2015 has certainly not been slow getting off the ground in terms of new music to marvel over. January has brought a delectable selection of new sounds across a whole spectrum of different genres that’s been keeping our ears more than occupied this month.
Alongside all these new musical discoveries January has also been an amazing month for reissues. From gospel soul to space disco, we’ve collated some of our reissue highlights from this month which you can explore below.
Idris Muhammad – Could Heaven Ever Be Like This
Idris Muhammad’s death last year introduced his catalogue to a whole range of new fans who had yet to hear one of jazz-funk’s most creative and innovative artists. Now comes the reissue of arguably his most famous work, ‘Could Heaven Ever Be Like This‘, which was a staple at David Mancuso’s seminal Loft parties. Originally released in 1977, the track is jazz-funk at its most transcendent as it combines a propulsive baseline, triumphant horns and Hendrix-esque guitar licks to take you on what can only be described as an aural journey. Essential!
Nohelani Cypriano – Lihue
If you picked up Bileo’s ‘You Can Win’ and Leon Kirton’s ‘Something Special’, you probably already know that you can count on The Athens of North imprint to unearth classic sounding, yet ultra rare soul and funk 45s. With the release of Hawaiian singer Nohelani Cypriano’s 1979 track ‘Lihue’, AON have reissued one of their most bizarre and best records yet. The track brings together sensual female vocals, a funky Shep Pettibone-esque bassline, and a chirpy bird call to create a real balearic treat. It’s just the sort of track you can imagine DJ Alfredo spinning on the sandy beaches of Ibiza.
Bjorn Torkse – Nedi Myra
With Lindstrom, Prins Thomas and most notably, Todd Terje, Oslo has played a fundamental role in the development of ‘Space Disco’; a musical genre that is not simply informed by the history of disco records but by a love of all types of music from synth-pop to krautrock, from prog-rock to electro-funk. Yet, whilst he may have not have received the widespread recognition of his Norwegian peers, Bjorn Torske is certainly the The Godfather of ‘Space Disco’. Now comes the reissues of his first two albums, the Media Myra (1998) and Trobbel (2000). Like Terje’s It’s Album Time and Prins Thomas ‘s III, it offers an off kilter, kooky and wholly original interpretation of modern disco. Like his forebearer, Girorgio Moroder and Gino Soccio, who also fused elements of traditional disco with synthesisers, Torkse’s influence on the weirder side of the genre should not be underestimated.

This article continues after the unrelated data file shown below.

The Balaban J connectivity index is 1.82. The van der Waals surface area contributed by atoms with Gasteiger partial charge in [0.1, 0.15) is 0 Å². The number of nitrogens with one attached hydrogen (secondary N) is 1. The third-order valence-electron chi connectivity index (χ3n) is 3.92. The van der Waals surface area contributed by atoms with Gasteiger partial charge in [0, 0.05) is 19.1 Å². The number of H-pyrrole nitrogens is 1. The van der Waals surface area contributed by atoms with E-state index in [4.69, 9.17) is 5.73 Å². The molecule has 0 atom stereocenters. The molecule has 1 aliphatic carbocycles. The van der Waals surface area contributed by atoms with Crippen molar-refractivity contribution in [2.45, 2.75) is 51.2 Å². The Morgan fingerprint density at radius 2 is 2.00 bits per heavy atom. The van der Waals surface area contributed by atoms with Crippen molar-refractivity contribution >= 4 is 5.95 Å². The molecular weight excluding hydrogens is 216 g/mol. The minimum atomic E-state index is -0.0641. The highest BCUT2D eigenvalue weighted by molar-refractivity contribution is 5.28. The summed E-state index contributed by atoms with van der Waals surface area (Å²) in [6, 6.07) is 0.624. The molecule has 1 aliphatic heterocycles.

Supreme Jubilees – It’ll All Be Over
Like the Athens of the North, the label Light In The Attic reissues obscure soul and funk records which should have been bona-fide classics in their day, yet somehow were forgotten. The labels latest release follows this trend with The Supreme Jubilees’s 1979 album It All Be Over. This could be the most delightful gospel-inflected soul record you’ve never heard. Every track is sublime but it’s the unaffected and achingly beautiful title track that’ll leave you revisiting this one. It’s so good, it wouldn’t even sound out of place amongst some of Stax Records most arresting and emotional works.
Chicago – Street Player
You have probably heard a sample of this 1979 proto-funk classic on the likes of Kenny Dope’s Buckethead’s The Bomb! and Gay Marvine ‘s Anxiety In Ecstasy which both strip back the more flamboyant elements of the track to give it a harder danceirr edge. Yet nothing rivals the original for pure dance floor bliss;a 10 minute jazz-funk odyssey which opens with one of the most joyous salvo of triumphant horns ever recorded.